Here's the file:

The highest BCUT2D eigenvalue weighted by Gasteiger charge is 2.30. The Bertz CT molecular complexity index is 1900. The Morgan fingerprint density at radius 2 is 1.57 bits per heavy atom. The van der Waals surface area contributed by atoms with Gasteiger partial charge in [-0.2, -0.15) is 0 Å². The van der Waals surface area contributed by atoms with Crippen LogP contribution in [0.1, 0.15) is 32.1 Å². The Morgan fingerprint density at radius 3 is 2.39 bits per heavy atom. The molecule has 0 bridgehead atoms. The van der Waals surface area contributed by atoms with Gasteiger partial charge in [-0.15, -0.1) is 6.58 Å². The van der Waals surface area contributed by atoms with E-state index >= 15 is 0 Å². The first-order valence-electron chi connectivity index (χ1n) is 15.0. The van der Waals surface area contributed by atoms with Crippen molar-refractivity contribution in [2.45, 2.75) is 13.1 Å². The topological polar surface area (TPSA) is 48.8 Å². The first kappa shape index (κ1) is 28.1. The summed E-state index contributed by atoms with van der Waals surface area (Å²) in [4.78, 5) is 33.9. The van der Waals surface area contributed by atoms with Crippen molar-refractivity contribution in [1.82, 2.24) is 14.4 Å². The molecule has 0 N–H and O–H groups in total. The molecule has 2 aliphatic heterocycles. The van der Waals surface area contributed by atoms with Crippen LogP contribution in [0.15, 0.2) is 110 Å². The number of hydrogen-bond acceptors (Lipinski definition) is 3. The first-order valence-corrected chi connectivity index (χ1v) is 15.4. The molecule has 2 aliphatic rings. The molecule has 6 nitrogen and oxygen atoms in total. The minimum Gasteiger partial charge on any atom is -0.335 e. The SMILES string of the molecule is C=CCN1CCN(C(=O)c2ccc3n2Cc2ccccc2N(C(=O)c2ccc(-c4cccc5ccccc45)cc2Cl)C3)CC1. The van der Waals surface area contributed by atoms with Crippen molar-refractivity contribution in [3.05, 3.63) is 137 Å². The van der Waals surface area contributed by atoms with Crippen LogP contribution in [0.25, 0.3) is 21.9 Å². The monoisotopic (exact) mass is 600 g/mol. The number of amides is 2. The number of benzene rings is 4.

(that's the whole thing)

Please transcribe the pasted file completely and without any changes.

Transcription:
The highest BCUT2D eigenvalue weighted by Gasteiger charge is 2.30. The Bertz CT molecular complexity index is 1900. The Morgan fingerprint density at radius 2 is 1.57 bits per heavy atom. The van der Waals surface area contributed by atoms with Gasteiger partial charge in [-0.2, -0.15) is 0 Å². The van der Waals surface area contributed by atoms with Crippen LogP contribution in [0.1, 0.15) is 32.1 Å². The Morgan fingerprint density at radius 3 is 2.39 bits per heavy atom. The molecule has 0 bridgehead atoms. The van der Waals surface area contributed by atoms with Gasteiger partial charge in [-0.15, -0.1) is 6.58 Å². The van der Waals surface area contributed by atoms with E-state index >= 15 is 0 Å². The first-order valence-electron chi connectivity index (χ1n) is 15.0. The van der Waals surface area contributed by atoms with Crippen molar-refractivity contribution in [2.45, 2.75) is 13.1 Å². The topological polar surface area (TPSA) is 48.8 Å². The first kappa shape index (κ1) is 28.1. The summed E-state index contributed by atoms with van der Waals surface area (Å²) in [4.78, 5) is 33.9. The van der Waals surface area contributed by atoms with Crippen molar-refractivity contribution in [1.82, 2.24) is 14.4 Å². The molecule has 0 N–H and O–H groups in total. The molecule has 2 aliphatic heterocycles. The van der Waals surface area contributed by atoms with Crippen LogP contribution in [0.15, 0.2) is 110 Å². The number of hydrogen-bond acceptors (Lipinski definition) is 3. The first-order valence-corrected chi connectivity index (χ1v) is 15.4. The molecule has 2 aliphatic rings. The molecule has 6 nitrogen and oxygen atoms in total. The minimum Gasteiger partial charge on any atom is -0.335 e. The SMILES string of the molecule is C=CCN1CCN(C(=O)c2ccc3n2Cc2ccccc2N(C(=O)c2ccc(-c4cccc5ccccc45)cc2Cl)C3)CC1. The van der Waals surface area contributed by atoms with Crippen molar-refractivity contribution in [3.05, 3.63) is 137 Å². The van der Waals surface area contributed by atoms with Crippen LogP contribution in [0.25, 0.3) is 21.9 Å². The monoisotopic (exact) mass is 600 g/mol. The number of amides is 2. The number of benzene rings is 4.